The procedure contains the Fourier transform of the measured data, so in the case of noisy datasets containing outliers, it can be important to use FT algorithms with special noise rejection capacity. To demonstrate the efficiency of the L-IRLS-FT method (using Cauchy-Steiner weights) in the procedure of reduction to pole we defined a synthetic dataset calculated on a C-S shaped anomaly with uniform 1[A/m] magnetization in depth between (Al-Dossary and Marfurt 2007; Amundsen 1991) km. The magnetic field was calculated by using the method of Kuranatnam (1981). Figure 17a shows the noise-free magnetic field and Fig. 17b shows its pole reduced version calculated by the traditional DFT.

To simulate noisy dataset containing outliers 5% noise of Gaussian distribution was added to the noise-free data and a randomly selected 20% of the dataset was further contaminated by an additional 20% noise. The noisy dataset and its pole reduced version calculated by the traditional DFT is shown in Fig. 18a and b, respectively. As it can be seen the pole reduction results are very noisy.

Using the L-IRLS-FT method in the reduction to pole procedure of the same noisy dataset the result is shown in Fig. 19b. It can be seen that the new L-IRLS-FT algorithm using Cauchy-Steiner weights has appreciable outlier rejection also in the reduction to pole procedure.

## Conclusion

We propose a new, advanced and vigorous inversion-based Fourier transformation algorithm, the Legendre-Polynomials Least-Squares Fourier Transformation (L-LSQ-FT) and Legendre-Polynomials Iteratively Reweighted Least-Squares Fourier Transformation (L-IRLS-FT) methods. The new algorithms use Legendre polynomials as basis functions for discretizing the resultant Fourier spectrum employing series expansion. In doing so, the expansion coefficients were estimated by resolving an over-determined inverse problem. The iteratively reweighted least squares method was introduced as a mean of robustifying the entire procedure. With this method, each data contributes to the solution according to its error margin, as individual data were weighted iteratively using the Cauchy-Steiner weights. The final algorithm was very tough and resistant to data outliers, especially sparsely distributed ones. This advantaged position was reached by comparing it with the traditional DFT algorithm in reduction to the pole of magnetic data. The L-IRLS-FT algorithm was found to be a very efficient, robust and resistant procedure with a higher noise rejection capability. Also, a test on synthetic data showed similar conclusions. Consequently, the newly developed L-IRLS-FT can be considered as a better alternative to the traditional DFT.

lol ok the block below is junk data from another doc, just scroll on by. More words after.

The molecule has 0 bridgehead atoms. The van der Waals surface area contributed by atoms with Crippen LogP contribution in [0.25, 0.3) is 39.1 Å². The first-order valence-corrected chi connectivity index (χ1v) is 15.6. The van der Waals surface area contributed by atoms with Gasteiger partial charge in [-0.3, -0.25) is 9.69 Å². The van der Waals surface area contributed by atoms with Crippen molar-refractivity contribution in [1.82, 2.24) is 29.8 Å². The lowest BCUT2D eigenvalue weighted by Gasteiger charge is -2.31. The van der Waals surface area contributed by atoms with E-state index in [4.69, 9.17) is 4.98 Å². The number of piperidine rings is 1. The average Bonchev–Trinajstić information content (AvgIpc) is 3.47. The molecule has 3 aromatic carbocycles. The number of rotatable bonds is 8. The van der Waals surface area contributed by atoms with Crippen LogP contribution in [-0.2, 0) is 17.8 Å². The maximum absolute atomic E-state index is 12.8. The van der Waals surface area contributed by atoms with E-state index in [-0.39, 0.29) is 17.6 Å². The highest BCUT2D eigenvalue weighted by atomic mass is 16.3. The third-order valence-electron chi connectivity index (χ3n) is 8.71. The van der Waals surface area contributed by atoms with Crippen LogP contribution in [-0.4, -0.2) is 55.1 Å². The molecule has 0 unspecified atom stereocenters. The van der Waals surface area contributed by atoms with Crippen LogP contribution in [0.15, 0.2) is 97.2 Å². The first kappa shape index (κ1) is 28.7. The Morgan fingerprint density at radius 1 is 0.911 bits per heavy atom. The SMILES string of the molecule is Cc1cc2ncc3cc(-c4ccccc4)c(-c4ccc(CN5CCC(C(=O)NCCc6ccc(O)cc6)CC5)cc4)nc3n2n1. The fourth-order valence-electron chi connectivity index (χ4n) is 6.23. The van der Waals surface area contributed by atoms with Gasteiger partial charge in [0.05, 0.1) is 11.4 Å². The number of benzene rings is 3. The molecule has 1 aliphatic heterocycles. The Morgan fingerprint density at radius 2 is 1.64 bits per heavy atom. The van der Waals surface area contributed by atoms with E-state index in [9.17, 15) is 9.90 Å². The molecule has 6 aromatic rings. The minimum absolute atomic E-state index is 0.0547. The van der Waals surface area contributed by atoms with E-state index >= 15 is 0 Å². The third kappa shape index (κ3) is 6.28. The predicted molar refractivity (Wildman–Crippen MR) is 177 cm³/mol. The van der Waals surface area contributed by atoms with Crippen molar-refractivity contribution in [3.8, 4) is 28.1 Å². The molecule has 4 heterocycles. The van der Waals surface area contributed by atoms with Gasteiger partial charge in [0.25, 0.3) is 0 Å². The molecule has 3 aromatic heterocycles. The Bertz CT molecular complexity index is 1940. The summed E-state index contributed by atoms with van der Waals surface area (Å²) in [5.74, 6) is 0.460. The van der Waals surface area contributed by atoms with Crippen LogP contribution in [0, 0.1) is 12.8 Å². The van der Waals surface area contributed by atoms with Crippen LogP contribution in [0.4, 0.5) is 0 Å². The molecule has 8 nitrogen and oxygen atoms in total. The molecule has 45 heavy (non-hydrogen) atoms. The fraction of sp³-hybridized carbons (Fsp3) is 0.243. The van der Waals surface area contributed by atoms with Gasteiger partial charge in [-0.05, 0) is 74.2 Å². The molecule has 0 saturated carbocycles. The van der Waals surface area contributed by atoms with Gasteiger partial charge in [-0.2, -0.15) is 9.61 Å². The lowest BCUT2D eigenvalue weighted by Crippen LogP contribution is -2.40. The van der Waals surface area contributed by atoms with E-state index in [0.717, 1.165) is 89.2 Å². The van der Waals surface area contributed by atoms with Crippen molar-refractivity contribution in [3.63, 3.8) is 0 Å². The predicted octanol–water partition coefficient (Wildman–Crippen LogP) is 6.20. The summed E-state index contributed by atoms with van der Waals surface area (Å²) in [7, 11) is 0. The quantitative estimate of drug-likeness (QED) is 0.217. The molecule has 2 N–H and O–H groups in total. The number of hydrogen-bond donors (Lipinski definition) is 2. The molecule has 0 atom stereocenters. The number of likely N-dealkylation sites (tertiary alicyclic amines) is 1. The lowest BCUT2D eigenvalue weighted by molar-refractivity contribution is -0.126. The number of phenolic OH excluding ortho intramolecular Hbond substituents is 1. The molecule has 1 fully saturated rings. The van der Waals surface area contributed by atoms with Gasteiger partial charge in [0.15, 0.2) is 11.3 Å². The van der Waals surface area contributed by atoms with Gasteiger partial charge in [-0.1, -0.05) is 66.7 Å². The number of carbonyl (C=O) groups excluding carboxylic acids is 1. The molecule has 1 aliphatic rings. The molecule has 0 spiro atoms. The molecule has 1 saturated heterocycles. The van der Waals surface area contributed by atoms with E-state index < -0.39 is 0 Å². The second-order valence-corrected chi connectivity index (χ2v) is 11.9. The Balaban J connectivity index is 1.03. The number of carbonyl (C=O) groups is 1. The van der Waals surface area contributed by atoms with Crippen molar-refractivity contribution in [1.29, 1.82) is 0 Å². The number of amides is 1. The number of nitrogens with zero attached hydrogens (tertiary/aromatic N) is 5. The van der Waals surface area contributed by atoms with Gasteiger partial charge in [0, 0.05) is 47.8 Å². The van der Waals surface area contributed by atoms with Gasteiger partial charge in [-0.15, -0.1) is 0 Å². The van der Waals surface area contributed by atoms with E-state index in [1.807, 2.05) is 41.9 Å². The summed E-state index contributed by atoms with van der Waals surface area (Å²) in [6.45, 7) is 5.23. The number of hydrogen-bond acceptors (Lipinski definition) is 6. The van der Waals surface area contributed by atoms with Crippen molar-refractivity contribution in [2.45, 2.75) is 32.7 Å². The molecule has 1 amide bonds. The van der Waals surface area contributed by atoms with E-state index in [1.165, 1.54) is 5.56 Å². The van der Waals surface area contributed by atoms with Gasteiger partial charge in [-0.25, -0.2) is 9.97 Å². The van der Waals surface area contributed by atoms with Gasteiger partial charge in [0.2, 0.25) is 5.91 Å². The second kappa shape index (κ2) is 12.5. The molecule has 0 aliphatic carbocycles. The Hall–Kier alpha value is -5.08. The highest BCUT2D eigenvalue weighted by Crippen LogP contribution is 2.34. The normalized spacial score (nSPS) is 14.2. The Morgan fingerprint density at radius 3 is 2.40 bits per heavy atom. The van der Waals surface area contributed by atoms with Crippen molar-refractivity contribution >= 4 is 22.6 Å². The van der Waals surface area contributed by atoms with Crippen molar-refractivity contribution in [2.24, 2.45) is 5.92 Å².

## Availability of data and material

Because of the data confidentiality, the experimental data is not published.

## Code availability

Because of the data confidentiality, the code is not published.

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## Acknowledgements

The research is supported by the European Union, co-financed by the European Social Fund and the GINOP-2.3.2-15-2016-00010 “Development of enhanced engineering methods with the aim at utilization of subterranean energy resources” project in the framework of the Széchenyi 2020 Plan, funded by the European Union, co-financed by the European Structural and Investment Funds.

## Funding

Open access funding provided by University of Miskolc. The research was carried out in the GINOP-2.3.2-15-2016-00010 “Development of enhanced engineering methods with the aim at utilization of subterranean energy resources” project in the framework of the Széchenyi 2020 Plan, funded by the European Union, co-financed by the European Structural and Investment Funds.

## Author information

Authors

### Contributions

Conceptualization: MD; Methodology: MD, PV, MKB; Formal analysis and investigation: DOBN, MD; Software: DOBN, MD, PV; Writing—original draft preparation: DOBN; Visualization: DOBN; Writing—review and editing: MD, PV, MKB.

### Corresponding author

Correspondence to Péter Vass.

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### Conflict of interest